A child's ethical thicket
As children we acquire many valuable mantras. One is to aspire to be pure in heart, another, to be true to oneself. How simple it sounds—until the moment we stare at the face of life's awesome complexity.
I remember a story my mother, Rose, told about the time her moral compass went haywire.
As a child Rose grew up in a family of immigrants determined to survive the Depression. Life involved stretching the necessities. Soup was elemental—potatoes in water—with the children receiving the chunks of potato while the mothers and aunts would subsist on the broth. Fun consisted of such innocent pleasures as biting into tongue-searing homemade pickled peppers while running around the driveway shouting, "Hot! Hot! Hot!"
Store-bought toys were out of the question—a circumstance noted by a kindly old gentleman who attended their parish and pitied young Rose. Which was how it came to pass that the doorbell rang. There, deposited by an unseen hand, sat a basket with a doll for the speechless Rose. It was years before she learned who had bequeathed the lovely foundling, whom she promptly named Agnes after no one in particular.
Soon enough her joy began to mingle with worry. For Agnes the baby was naked.
Convincing certain children that a toy isn't real is as tough as persuading certain teddy-bear dealers that teddy won't suffocate if wrapped in plastic. To them it is a creature with feelings and sensations—a bona fide member of the peaceable kingdom. Rose fretted about Agnes catching cold in the winter. The doll's vulnerability might have reminded the girl of her own precarious future. Like a mother bird feathering and shielding her nest, Rose saw herself as Agnes's anointed protector.
What's more, the obligation had a sacred dimension: the Bible instructed her to clothe the naked. And didn't God rebuke those who disobeyed? Rose was entangled in an ethical thicket: how could she honor her commitment to Agnes without sewing skills, a begging cup, or help from her parents?
The answer materialized at the local five-and-dime store in the form of a fluorescent orange dress. There it lay—ripe for the taking. Had she heard of Robin Hood, champion of the poor? On the one hand, she knew it was wrong to steal; on the other, it was wrong to neglect her charge. Maybe, on the third hand, she sensed the unfairness of clothes lying idle when someone could use them. On the fourth, she might have even felt a shiver of entitlement. Why should she not, just this once, own a pretty dress—even if only for Agnes? Perhaps a primal instinct overtook her: what harm could accrue from breaking the law if the heart was true and the cause was just?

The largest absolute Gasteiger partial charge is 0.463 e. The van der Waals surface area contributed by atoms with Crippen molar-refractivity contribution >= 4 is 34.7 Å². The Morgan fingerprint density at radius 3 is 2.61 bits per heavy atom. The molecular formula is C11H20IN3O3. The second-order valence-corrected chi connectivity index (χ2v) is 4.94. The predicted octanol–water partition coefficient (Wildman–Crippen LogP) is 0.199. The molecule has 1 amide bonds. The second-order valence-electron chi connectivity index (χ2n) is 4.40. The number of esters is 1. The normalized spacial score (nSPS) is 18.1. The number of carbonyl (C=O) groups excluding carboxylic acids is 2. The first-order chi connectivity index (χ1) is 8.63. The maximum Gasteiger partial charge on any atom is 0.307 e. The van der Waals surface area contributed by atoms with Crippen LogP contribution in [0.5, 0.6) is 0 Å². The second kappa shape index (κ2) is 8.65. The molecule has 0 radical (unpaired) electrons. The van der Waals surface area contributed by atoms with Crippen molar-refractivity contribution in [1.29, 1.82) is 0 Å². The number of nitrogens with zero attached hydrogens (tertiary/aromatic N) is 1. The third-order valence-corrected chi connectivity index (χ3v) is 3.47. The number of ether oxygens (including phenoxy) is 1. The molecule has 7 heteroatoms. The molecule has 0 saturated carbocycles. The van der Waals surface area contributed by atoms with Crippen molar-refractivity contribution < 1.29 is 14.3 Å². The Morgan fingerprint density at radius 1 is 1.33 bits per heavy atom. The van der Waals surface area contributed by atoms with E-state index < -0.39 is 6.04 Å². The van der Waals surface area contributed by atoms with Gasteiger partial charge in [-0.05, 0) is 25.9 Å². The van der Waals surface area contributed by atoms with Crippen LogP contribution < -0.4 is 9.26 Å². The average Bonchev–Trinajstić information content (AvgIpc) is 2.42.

She snatched the dress and dashed away on panicked legs. Her heart was thumping hard enough to punch a hole in concrete. Just as she started across the bridge for home it rumbled beneath her feet. To her it was a sign of God's extreme displeasure. The floor of the bridge was about to open! Before her eyes appeared her mother's tear-streaked face. Now she would plunge into the river below, never to be heard from again.
Deep within her, something shifted. The pillaging phase was over.
The crusading had only begun. Rose became a social worker devoted to anybody slipping through the floor of society's bridges. Once she disarmed—literally and figuratively—a boy concealing weapons in his jacket at school and helped him put his life back in order. On another occasion, at three in the morning, she hopped into clothes and raced across the city to translate into Spanish for a terrified family with the police pounding on their door. Through dozens of organizations—political, educational, civic, and religious—she pushed for economic and social justice, from assistance for the needy and elimination of bias to more equitable sharing of power and wealth.
When she died, the church was jammed with hundreds of mourners from across the American spectrum—black and white, old and young, affluent and humble. In broken English and funny asides, they told us about the remarkable woman who had taken the time to change their lives.
A purist might insist the young Rose committed a crime and deserved to be punished. The reality was so much richer! Here was a child trying to strike the right balance between abstract reason and living compassion. A youngster was testing (and internalizing) limits, learning to address a perceived injustice through a deepening awareness of the social contract, and creating a personal mythology. She had undergone a trial by fire, or dress, to emerge, chastened yet mostly unscathed, as the heroine of her own story.
This essay and illustration appeared in The Christian Science Monitor (June 18, 2001). Illustration © 2001 by Jon Krause. Reprinted with permission of the artist.